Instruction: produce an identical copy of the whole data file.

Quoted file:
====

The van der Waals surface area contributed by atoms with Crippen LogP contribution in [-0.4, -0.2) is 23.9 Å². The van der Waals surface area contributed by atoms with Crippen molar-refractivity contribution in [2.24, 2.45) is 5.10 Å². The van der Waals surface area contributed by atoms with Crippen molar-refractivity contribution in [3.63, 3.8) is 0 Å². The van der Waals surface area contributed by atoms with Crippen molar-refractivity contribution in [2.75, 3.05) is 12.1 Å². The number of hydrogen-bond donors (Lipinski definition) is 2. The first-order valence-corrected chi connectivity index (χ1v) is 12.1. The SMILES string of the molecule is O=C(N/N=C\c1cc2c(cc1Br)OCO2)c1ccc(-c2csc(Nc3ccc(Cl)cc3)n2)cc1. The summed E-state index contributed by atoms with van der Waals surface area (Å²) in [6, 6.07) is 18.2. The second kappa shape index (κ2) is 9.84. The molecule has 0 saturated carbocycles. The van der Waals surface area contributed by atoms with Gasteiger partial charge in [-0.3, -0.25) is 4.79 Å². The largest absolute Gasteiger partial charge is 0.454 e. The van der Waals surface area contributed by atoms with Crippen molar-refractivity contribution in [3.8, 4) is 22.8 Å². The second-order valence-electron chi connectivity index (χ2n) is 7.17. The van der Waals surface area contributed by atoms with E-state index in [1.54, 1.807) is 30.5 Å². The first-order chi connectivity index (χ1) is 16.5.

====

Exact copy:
The van der Waals surface area contributed by atoms with Crippen LogP contribution in [-0.4, -0.2) is 23.9 Å². The van der Waals surface area contributed by atoms with Crippen molar-refractivity contribution in [2.24, 2.45) is 5.10 Å². The van der Waals surface area contributed by atoms with Crippen molar-refractivity contribution in [3.63, 3.8) is 0 Å². The van der Waals surface area contributed by atoms with Crippen molar-refractivity contribution in [2.75, 3.05) is 12.1 Å². The number of hydrogen-bond donors (Lipinski definition) is 2. The first-order valence-corrected chi connectivity index (χ1v) is 12.1. The SMILES string of the molecule is O=C(N/N=C\c1cc2c(cc1Br)OCO2)c1ccc(-c2csc(Nc3ccc(Cl)cc3)n2)cc1. The summed E-state index contributed by atoms with van der Waals surface area (Å²) in [6, 6.07) is 18.2. The second kappa shape index (κ2) is 9.84. The molecule has 0 saturated carbocycles. The van der Waals surface area contributed by atoms with Gasteiger partial charge in [-0.3, -0.25) is 4.79 Å². The largest absolute Gasteiger partial charge is 0.454 e. The van der Waals surface area contributed by atoms with Crippen molar-refractivity contribution in [3.8, 4) is 22.8 Å². The second-order valence-electron chi connectivity index (χ2n) is 7.17. The van der Waals surface area contributed by atoms with E-state index in [1.54, 1.807) is 30.5 Å². The first-order chi connectivity index (χ1) is 16.5.